7 December 2017

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My Son and Daughter-in- Law own and operate an extraordinary ‘network marketing ‘business. They are very successful by any measure.

I was discussing sales with them and they both said their sales philosophy has always been about ‘soft selling.’ I asked what they meant and this is my understanding of what they had to say-

Do you or any of your team sometimes find it hard to close the sale?

Do you get a little shaky asking the question ‘so are you ready to go ahead?’ and despite all your hard work the results aren’t showing up at the end of each month.

If this rings true perhaps you could change the way you look at creating sales.

It’s easy to ‘put the chicken before the egg’ when trying to make a sale, you become so focused on the end result that you forget the importance of how to actually get there. There are many different sales techniques out there and whilst I’m not a big fan of labelling them for the sake of the point I’m trying to make in this newsletter, I am going to call it by its name ‘soft selling’.

Soft selling is defined as a sales philosophy oriented towards identifying the customer’s needs and wants, through probing questions and careful listening.

Soft selling focuses on the relationship-building aspect of sales. You don’t put psychological pressure on potential buyers. Instead, you find passive ways to show them that you have the solutions they’re looking for…

“Business, after all, is nothing more than a bunch of human relationships.”

- Lee Iacocca: Former Chrysler Chairman, Former Ford President

A study released by New Century Media in October 2007 showed the buying behaviour of people after they were exposed to informational and educational resources — that were actually soft selling efforts from a range of businesses.

According to the study, consumers were 30% more willing to buy a product through non-direct advertising (person to person) rather than media advertising.

Not only that, consumers exposed to this method of advertising were 97% more likely to tell their friends about it, and 95% more likely to repeat their experience with the business. The technique of soft selling is very effective in generating return business and strengthening that all important trust factor with your clients.

A client of ours shared this experience with me recently:

‘I had a customer make another purchase from me the other day and at the point of sale the customer said to me that he was not planning on purchasing — but I had such a persuasive ‘soft selling’ technique that he decided to go ahead.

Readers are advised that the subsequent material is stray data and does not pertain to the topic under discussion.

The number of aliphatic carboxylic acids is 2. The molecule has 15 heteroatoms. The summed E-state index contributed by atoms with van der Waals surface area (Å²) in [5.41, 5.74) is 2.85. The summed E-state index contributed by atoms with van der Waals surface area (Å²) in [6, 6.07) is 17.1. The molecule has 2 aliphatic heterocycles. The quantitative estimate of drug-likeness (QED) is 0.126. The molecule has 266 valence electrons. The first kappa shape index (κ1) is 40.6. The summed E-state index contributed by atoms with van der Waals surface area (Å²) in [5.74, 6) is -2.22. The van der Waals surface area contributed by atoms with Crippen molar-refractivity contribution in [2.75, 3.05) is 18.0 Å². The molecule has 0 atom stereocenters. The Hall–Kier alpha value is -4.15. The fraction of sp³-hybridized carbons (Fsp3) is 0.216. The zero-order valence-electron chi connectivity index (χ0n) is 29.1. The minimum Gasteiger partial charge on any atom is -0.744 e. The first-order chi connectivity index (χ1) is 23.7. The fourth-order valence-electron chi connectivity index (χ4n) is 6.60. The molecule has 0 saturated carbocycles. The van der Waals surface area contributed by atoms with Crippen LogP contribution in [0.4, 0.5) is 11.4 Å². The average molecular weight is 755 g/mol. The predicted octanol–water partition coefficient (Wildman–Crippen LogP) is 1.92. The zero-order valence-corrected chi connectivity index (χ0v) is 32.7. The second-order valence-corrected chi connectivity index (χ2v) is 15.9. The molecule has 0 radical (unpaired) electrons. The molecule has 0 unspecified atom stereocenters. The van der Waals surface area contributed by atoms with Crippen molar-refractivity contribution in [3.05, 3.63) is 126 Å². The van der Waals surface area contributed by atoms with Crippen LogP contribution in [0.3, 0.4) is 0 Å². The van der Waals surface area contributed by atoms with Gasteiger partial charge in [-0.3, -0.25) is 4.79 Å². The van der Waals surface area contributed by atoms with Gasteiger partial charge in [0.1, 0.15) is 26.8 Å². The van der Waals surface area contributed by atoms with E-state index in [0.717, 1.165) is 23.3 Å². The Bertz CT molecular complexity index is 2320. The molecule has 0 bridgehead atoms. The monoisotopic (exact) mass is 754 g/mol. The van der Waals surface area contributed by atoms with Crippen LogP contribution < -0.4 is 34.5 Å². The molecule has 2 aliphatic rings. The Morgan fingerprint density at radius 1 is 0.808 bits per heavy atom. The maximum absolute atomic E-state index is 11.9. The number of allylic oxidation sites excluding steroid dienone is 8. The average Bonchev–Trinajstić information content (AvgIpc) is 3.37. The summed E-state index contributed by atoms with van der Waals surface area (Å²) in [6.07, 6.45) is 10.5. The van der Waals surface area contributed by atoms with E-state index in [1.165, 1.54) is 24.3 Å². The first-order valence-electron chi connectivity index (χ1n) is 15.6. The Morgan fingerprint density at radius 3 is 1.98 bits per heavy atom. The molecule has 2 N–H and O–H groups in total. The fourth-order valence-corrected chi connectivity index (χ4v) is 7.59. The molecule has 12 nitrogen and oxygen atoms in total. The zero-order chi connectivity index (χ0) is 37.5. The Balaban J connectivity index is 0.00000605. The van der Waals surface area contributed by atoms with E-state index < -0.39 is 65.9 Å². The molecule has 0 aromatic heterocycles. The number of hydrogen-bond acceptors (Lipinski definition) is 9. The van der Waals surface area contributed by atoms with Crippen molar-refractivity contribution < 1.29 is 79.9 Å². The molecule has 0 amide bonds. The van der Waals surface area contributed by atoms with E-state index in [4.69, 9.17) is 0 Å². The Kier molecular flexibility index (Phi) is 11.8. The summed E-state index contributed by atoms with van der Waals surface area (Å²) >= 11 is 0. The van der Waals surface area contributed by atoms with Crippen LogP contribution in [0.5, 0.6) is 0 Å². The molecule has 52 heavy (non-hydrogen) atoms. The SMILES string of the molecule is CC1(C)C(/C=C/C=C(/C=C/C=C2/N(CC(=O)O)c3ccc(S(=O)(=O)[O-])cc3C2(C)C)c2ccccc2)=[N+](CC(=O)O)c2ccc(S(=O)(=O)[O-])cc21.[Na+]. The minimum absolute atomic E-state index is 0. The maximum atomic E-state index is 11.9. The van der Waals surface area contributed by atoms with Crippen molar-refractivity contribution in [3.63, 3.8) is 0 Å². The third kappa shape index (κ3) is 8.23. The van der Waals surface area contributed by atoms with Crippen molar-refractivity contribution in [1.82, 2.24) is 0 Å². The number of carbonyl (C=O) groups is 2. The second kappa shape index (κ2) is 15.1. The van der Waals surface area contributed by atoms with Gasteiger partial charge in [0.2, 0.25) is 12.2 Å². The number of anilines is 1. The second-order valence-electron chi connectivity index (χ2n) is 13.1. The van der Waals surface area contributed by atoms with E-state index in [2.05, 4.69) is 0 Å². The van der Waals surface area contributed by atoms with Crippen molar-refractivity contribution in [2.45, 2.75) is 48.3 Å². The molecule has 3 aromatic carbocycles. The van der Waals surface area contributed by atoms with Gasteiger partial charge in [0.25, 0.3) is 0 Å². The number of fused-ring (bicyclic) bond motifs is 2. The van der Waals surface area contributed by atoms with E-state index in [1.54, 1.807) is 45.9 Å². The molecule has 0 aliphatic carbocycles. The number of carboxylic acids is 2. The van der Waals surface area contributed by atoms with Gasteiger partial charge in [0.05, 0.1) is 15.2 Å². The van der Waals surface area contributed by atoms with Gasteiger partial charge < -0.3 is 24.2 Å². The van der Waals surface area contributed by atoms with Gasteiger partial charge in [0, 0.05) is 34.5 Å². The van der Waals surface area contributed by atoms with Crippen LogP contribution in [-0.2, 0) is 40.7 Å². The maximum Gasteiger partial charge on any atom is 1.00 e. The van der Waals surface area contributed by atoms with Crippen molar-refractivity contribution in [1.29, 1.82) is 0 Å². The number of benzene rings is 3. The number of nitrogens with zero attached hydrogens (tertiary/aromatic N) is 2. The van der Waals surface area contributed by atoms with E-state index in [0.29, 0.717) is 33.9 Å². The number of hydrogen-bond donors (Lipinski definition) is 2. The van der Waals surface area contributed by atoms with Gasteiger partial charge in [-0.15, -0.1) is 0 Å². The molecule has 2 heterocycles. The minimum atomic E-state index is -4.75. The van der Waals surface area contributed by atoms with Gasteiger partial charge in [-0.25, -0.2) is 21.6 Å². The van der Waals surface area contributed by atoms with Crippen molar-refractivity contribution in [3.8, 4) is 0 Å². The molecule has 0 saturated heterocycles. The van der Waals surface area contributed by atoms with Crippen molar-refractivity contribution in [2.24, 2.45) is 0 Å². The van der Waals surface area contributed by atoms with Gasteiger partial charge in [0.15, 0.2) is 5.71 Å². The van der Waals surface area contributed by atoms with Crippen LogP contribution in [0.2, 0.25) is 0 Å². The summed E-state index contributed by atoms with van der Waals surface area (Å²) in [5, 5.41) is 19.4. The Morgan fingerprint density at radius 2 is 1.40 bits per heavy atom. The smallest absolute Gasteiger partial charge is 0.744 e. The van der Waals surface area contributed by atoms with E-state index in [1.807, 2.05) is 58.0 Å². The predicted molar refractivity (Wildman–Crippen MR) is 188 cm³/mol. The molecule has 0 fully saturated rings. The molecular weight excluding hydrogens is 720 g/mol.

At first I was shocked as I wasn’t actually thinking of selling anything, I was just asking questions, listening carefully to the answers and responding with helpful and relevant information about the product and its benefits. It seems that the sale then happened sort of — organically’

This is a great example of how not getting too far ahead of yourself and focusing more on the prospects wants and needs actually clears the path towards the eventual sale and opens up the possibility of subsequent sales.

Here are some ways you can implement a more relationship focused approach to your sales.

  • Believe In It — Make sure you are trying to sell something you truly care about. Passion can be infectious, especially when it comes to soft selling.
  • Relaxed Networking — Try to network with the main purpose of forming relationships, nothing else. This is also a great way to remove some of the ‘networking pressure.’
  • Build Relationships — Make relationship marketing the foundation of your marketing activities, so your relationship focus goes through all elements of your business.
  • Open Networking — Be open to networking with everyone, even those outside of your defined target. If your focus is on relationships first, you never know when a connection will turn into a business relationship.
  • White Glove Treatment — Treat your existing clients like gold to set the stage for referrals that support your soft selling approach.
  • Make It Emotional — Try storytelling to appeal to your prospect’s emotions, make yourself more memorable and share a personal anecdote.
  • Give It Away — Share valuable information for free, no strings attached.
  • A Quiet Approach — Use a gentle call to action when you do make a pitch that’s passive, non-aggressive and conversational. “I’m excited to start working together with you on this project, when can we get started”?
  • Do Your Research — Get to know as much as you can about the prospect and their needs. This will not only strengthen your relationship, but it will help you determine if your product/service is appropriate for him/her.
  • Join Forces — Be open to collaborating for the networking and learning benefits, even if there is not a guaranteed financial gain.
  • Open the Door — Provide access to your marketing information but let your prospects digest it on their own.

This is list of things I endeavour to follow — and so far it’s working.

Don’t get me wrong, sales is not all hugs and rainbows and the time always comes for a call to action but by forgetting about the end result and focusing on the journey of selling — before you know it the sales will be coming to you.

A good rule is ‘person first — client second.’

Good Luck and (always) Good Selling


PS. UPYOURS by the way. UP your relationship building and ‘soft-selling’ approach and watch those sales ‘come to you.’

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